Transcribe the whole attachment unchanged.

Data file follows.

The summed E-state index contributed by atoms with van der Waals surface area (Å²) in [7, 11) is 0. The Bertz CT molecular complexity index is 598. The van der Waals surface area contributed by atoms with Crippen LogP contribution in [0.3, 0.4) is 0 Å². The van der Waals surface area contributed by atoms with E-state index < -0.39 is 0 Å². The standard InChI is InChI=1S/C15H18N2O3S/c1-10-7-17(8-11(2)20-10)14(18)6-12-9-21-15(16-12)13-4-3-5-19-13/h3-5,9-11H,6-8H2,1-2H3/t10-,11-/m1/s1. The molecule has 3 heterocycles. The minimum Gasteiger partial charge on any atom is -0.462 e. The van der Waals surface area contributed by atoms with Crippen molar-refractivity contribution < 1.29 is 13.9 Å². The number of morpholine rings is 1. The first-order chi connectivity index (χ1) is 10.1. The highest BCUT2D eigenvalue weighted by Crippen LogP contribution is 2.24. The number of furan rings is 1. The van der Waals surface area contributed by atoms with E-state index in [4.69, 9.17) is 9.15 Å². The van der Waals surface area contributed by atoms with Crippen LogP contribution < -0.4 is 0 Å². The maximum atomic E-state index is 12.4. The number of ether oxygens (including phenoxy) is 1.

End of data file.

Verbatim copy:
The summed E-state index contributed by atoms with van der Waals surface area (Å²) in [7, 11) is 0. The Bertz CT molecular complexity index is 598. The van der Waals surface area contributed by atoms with Crippen LogP contribution in [0.3, 0.4) is 0 Å². The van der Waals surface area contributed by atoms with E-state index < -0.39 is 0 Å². The standard InChI is InChI=1S/C15H18N2O3S/c1-10-7-17(8-11(2)20-10)14(18)6-12-9-21-15(16-12)13-4-3-5-19-13/h3-5,9-11H,6-8H2,1-2H3/t10-,11-/m1/s1. The molecule has 3 heterocycles. The minimum Gasteiger partial charge on any atom is -0.462 e. The van der Waals surface area contributed by atoms with Crippen molar-refractivity contribution < 1.29 is 13.9 Å². The number of morpholine rings is 1. The first-order chi connectivity index (χ1) is 10.1. The highest BCUT2D eigenvalue weighted by Crippen LogP contribution is 2.24. The number of furan rings is 1. The van der Waals surface area contributed by atoms with E-state index in [4.69, 9.17) is 9.15 Å². The van der Waals surface area contributed by atoms with Crippen LogP contribution < -0.4 is 0 Å². The maximum atomic E-state index is 12.4. The number of ether oxygens (including phenoxy) is 1.